2. Gail, I have to second your post. You’ve called it right. Performance enhancing drugs are a big problem that is not strictly being enforced and running the horses way too young is another. Sloppy tracks are no good for horses running at top speed. Breeding the horses too light is another problem. Knees not closed, spines not developed…you name it it is ignored in the racing world. I’ve had some cine through here that looked like walking skeletons. I’ve salvaged some, lost some. I do know an owner who got out of it because of many things discussed including forcing the owners to breed their mares in order to stay in the racing world. She does love her horses and still has every one of hers living in retirement just being horses. I have one here who had a sad story. She’s retired and that’s that. She’s done her work, won her owners their money and was tgeiwn away .. Now she’s just living her life being a horse..and very much loved.

    Liked by 1 person

  3. Gail & Terri – I also agree. I find most people who “love” racing have no conception of what actually happens to these horses – most of whom are babies. The question of why must they be started so young? Of course, its money & greed & power! I think every discipline of every “sport” that involves any animal has its downside. Whether its horses, dogs, no matter what – at some point they all have some greedy extreme – where its always the animals that suffer. But horse races? I would bet that’s the one that is responsible for the most death & disabilities. This is so depressing and today got an email regarding the Broken Arrow “short” term holding facility in Fallon, Ne – BLM actually allowed a tour! From the sound of it & the pictures, these wide-open pens with wind & sand blowing thru sure tells exactly what care our wild horses are getting there – over 2,000 of them – some have been in this facility (short term holding) for years! The conditions look & sound like a feed lot – only cattle in a feedlot get better treatment I’m thinking!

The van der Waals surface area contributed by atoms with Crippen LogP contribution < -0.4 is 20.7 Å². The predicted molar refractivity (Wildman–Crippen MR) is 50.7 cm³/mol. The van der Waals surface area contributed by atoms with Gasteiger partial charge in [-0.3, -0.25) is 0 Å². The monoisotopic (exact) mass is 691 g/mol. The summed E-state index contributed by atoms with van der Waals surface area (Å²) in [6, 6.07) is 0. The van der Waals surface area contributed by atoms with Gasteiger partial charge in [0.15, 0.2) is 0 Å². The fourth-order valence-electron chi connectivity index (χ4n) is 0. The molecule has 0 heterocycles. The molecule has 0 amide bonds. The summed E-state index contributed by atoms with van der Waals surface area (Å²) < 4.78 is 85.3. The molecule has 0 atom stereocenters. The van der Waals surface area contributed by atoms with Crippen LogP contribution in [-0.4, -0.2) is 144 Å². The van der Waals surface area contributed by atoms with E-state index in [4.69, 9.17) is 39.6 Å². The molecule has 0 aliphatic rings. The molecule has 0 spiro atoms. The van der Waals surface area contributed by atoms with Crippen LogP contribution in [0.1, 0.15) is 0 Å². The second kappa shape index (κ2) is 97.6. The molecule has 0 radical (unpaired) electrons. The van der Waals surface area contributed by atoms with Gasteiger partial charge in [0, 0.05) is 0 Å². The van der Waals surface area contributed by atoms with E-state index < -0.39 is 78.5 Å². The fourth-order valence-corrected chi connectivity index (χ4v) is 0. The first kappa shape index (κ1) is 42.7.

Sorry this is such a pessimistic email – this really bothers me.

    Liked by 1 person

  4. Horse racing, rodeos, carriage rides by horse, circus horses..all symptoms of a society gone wrong in the name of money and frivolous entertainment without much thought to the welfare of the animal subjects being used and abused over and over


  5. This is the side of horse racing they naturally do NOT report on. I for one would like to hear more on this subject and statistics and such, though I cannot speak for others. I wonder if the media and other avenues did report more on this subject if it would make any impact at all on the way people view horse racing and the ethics and (in)humane of treatment of the horses that are forced to participate in this sport. But I doubt this subject will ever see the light of day in the public’s eye because why would they ever report on this seemingly “dark” subject matter?